"She said she passed by the bus station and kept seeing this dog," Mrs. Kannan said. " 'I know it's not your dog but I'm trying to get it to come to me,' she said."

Ms. Hajjar had also taken food to the dog and managed to snap some pictures.

"We looked at one picture and said, 'That's Mia,'" Mrs. Kannan said. "I called Anita and she told me where the dog was."

The Monday after Thanksgiving, Mrs. Kannan went to the location and spotted the dog.

"We couldn't get it to come to us," she said. "It was a good city block away."

She said she returned every day that week, taking food, water and a blanket Mia had slept on. She went armed with binoculars and stationed herself near the bus station.

"I could see she didn't have the tags on at that point," she said.

She still wasn't completely sure it was Mia. But she also couldn't give up just yet.

"At that point, even if it wasn't Mia, I had decided I'd like to take care of that dog," she said.

The temperatures were dropping and she was concerned about the animal's safety. She contacted the animal shelter about how to catch a dog.

"They were very helpful," Kannan said.

"They came out and brought a cage and showed me how to trap it," Mrs. Kannan added.

Barbecue was suggested as good bait because of its strong smell, she said, so Wilber's restaurant donated some for the cause.

Mrs. Kannan said she had watched the dog for a week and knew its routine well enough to proceed with a plan. One Friday morning, she and her husband embarked on their mission.

"The cage was set up and we spread out the barbecue with a trail leading up to it," Mrs. Kannan said. "Jack took clippers and we cut branches and disguised the cage."

She had to leave briefly to go home. When she returned 15 minutes later, she scanned the field and then looked at the cage.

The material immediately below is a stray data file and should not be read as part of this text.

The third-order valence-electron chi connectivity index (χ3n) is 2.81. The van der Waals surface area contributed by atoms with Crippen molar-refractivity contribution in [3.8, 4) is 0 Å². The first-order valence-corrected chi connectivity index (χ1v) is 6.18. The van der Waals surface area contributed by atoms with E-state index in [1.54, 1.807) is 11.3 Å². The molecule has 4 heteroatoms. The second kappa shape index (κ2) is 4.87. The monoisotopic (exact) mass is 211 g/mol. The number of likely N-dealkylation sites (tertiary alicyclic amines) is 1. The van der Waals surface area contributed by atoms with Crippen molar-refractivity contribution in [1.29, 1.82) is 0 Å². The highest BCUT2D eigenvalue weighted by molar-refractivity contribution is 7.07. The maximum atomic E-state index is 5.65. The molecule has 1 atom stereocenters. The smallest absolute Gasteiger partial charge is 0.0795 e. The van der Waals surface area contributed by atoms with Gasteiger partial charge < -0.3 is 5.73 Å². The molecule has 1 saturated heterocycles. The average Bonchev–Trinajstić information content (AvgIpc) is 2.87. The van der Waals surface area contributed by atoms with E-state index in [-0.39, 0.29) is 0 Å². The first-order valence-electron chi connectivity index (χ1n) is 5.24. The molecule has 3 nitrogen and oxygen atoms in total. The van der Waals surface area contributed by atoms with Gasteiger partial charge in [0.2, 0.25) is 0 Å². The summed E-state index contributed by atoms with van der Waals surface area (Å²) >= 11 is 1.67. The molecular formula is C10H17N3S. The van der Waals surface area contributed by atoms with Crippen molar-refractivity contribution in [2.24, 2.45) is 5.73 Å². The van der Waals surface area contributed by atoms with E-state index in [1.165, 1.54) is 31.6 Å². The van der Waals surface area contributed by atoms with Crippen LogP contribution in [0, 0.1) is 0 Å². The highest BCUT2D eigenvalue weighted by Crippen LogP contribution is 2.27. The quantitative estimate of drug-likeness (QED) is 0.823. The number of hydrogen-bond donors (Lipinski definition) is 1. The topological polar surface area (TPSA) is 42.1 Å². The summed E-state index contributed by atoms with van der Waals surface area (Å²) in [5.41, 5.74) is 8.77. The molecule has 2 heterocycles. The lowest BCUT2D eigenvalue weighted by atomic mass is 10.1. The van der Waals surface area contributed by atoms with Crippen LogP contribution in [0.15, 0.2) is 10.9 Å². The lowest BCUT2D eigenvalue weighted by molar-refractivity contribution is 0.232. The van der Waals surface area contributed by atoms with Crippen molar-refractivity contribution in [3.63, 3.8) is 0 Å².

There was Mia.

"I squatted down and said, 'Hey, Mia.' And her little tail started wagging. She licked my hand."

The dog was taken to the vet, where she was examined and had to be shaved because her coat was matted. The dog was missing a tooth and had a scar on the right side of her belly.

"The more I was around her, the more I felt certain it was her," Mrs. Kannan said. "This just confirmed it."

The Kannans say the main concerns for Mia now are heartworms and helping her regain her strength. She lost about half of her body weight during the time away, Kannan said.

Mia was returned home again last week. She has settled in pretty well so far, the Kannans said.

"She used to be a picky eater, but not now," Kannan said. "Another difference is that she was skittish when we got her but she's had an attitude adjustment and seems more comfortable with people."

"She took the stairs two steps at a time this week," Mrs. Kannan added. "And we've seen her take a bone in her mouth, toss it up five or six feet in the air.

"As far as we can tell, she's fine. In a way, it's almost like she didn't miss a beat."

It's still a mystery how the 12-year-old dog survived for nearly a year and a half on its own. Even so, the Kannans said they never quite gave up hope of finding their charge.

"There was something in my heart," Mrs. Kannan said. "About three months ago, cleaning out the paperwork and vet information, I almost threw everything away about her tests and such. I was not quite ready."

Now she says, "Everybody cries when they hear about it."

"It's the best Christmas present we have got this year," Kannan said.